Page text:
What to wear will depend on the time of year you visit Manitou Springs. I suggest dressing in layers. There isn’t shade or protection from the wind; you will be tempted to wear heavier than necessary clothing before you start your climb. However, within the first hundred steps, I regretted wearing insulated pants. I quickly stripped off my puffy jacket and pullover before reaching the 600th step. Other hikers were seemingly unphased by the cold air, wearing shorts and T-shirts. If you are cold-natured like me, prepare to be cold in the short term but use this as motivation to climb the stairs until you feel warm.
If you want my go-to hiking clothing for cold weather, read my post – Essential Yellowstone Packing List for Fall. I provided direct links to my clothing, camping gear, and an inclusive packing checklist.
4. What to Pack
The Manitou Incline is a strenuous hike. One bottle of water isn’t going to cut it. I always hike with my Osprey Daylite Daypack with the added 1.5-liter bladder. It’s small enough to fit snacks, a jacket, and a tripod (which isn’t necessary for most people, but it is essential for me when I solo travel).
One hiking essential I regret not bringing was my hiking poles. Fun Fact: hiking poles must be transported in checked luggage if you are flying to your destination. They are a TSA-restricted item. When my arm is significantly twisted, I will check a bag. However, I take great pride in traveling with only a carry-on, meaning my hiking poles were left behind for this trip.
5. How Much Time Will You Need to Complete the Hike?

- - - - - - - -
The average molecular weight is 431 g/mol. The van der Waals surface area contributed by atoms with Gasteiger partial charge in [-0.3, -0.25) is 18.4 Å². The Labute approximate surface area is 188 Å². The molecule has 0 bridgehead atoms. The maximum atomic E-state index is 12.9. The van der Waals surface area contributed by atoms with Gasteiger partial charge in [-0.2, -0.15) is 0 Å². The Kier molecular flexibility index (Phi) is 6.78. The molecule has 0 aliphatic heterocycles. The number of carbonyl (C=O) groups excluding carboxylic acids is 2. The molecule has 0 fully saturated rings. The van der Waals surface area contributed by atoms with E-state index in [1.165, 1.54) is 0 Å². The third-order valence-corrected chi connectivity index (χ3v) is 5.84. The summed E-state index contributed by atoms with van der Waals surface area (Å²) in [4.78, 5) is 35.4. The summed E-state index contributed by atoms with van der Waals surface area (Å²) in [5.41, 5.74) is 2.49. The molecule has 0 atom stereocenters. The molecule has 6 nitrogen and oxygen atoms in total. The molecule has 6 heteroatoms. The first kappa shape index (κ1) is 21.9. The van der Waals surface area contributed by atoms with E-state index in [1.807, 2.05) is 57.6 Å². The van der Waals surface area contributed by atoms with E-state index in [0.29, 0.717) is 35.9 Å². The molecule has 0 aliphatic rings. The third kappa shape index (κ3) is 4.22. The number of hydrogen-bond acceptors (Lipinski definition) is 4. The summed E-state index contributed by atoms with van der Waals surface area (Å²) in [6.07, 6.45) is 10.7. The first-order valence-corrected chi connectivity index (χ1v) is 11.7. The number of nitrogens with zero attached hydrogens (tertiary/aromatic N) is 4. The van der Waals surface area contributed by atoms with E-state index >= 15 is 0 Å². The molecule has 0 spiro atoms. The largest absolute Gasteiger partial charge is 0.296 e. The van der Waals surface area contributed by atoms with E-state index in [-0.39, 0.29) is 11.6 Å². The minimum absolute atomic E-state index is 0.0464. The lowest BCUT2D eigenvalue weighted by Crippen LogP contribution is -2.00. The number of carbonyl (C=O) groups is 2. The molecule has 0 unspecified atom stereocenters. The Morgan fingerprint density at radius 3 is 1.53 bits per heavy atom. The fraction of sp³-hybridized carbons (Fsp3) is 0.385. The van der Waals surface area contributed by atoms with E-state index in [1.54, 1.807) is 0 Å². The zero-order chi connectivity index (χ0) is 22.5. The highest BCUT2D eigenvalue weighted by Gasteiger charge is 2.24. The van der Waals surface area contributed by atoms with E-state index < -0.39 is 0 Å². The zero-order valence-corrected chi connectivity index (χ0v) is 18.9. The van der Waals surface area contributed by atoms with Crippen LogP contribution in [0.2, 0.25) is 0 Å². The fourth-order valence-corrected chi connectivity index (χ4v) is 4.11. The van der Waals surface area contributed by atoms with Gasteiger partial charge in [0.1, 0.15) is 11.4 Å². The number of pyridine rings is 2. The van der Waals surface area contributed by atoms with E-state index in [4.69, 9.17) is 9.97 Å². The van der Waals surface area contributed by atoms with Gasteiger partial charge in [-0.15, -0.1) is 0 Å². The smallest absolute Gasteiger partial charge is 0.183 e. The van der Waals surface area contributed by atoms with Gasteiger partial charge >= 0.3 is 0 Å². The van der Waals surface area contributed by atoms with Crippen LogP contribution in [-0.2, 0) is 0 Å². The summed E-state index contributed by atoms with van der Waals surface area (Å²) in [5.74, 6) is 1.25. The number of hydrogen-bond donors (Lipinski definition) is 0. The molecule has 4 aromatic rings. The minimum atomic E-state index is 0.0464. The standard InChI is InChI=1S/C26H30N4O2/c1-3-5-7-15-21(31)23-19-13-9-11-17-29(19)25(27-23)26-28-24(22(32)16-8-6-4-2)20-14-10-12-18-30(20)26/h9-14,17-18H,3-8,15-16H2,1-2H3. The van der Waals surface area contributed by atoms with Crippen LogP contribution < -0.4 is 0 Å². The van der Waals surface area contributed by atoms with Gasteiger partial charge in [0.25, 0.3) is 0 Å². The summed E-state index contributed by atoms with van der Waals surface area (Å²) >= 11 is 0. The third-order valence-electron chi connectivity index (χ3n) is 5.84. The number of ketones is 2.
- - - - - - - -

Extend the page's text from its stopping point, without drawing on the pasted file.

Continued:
This will vary from person to person. It took me over an hour to make it up the 2,768 steps. One man completed the Manitou Incline twice in the time it took me to finish it once. However, he was running only up and down the incline. For us mere mortals, the Incline is a one-way trip. Once hikers reach the top, they are to start their descent using the Barr Trail.
Not including the bus ride to and from the trailhead, the hike took me 3 ½ hours to complete the 4-mile loop. When I returned to my car, I drank every drop of water in my pack and was only left with the wrappers from my Larabars. I felt like I had climbed Mt. Olympus and lived to tell about it. The Manitou Incline is easily in my top three favorite hikes. Not just because of the difficulty but because everyone on the trail was encouraging and hyping each other to keep going. At the top, we all took turns snapping photos and sharing a set on the boulders as we relished in our conquest.
The information in this article was accurate when published but can change without notice. Please confirm rates and details when planning your trip by following the links in this article. If you find out-of-date or inaccurate information, I’d love to hear about it to update the article. Use the comments section below. Thanks!
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3 thoughts on “5 Tips For A Successful Manitou Incline Hike”
This is a great post.Let me see if i have the key take aways of your content:
This is a very informative and helpful article for anyone planning to hike the Manitou Incline. The five steps listed are very important to consider before embarking on this challenging hike. The author’s personal experience and tips are also valuable.
Thank you again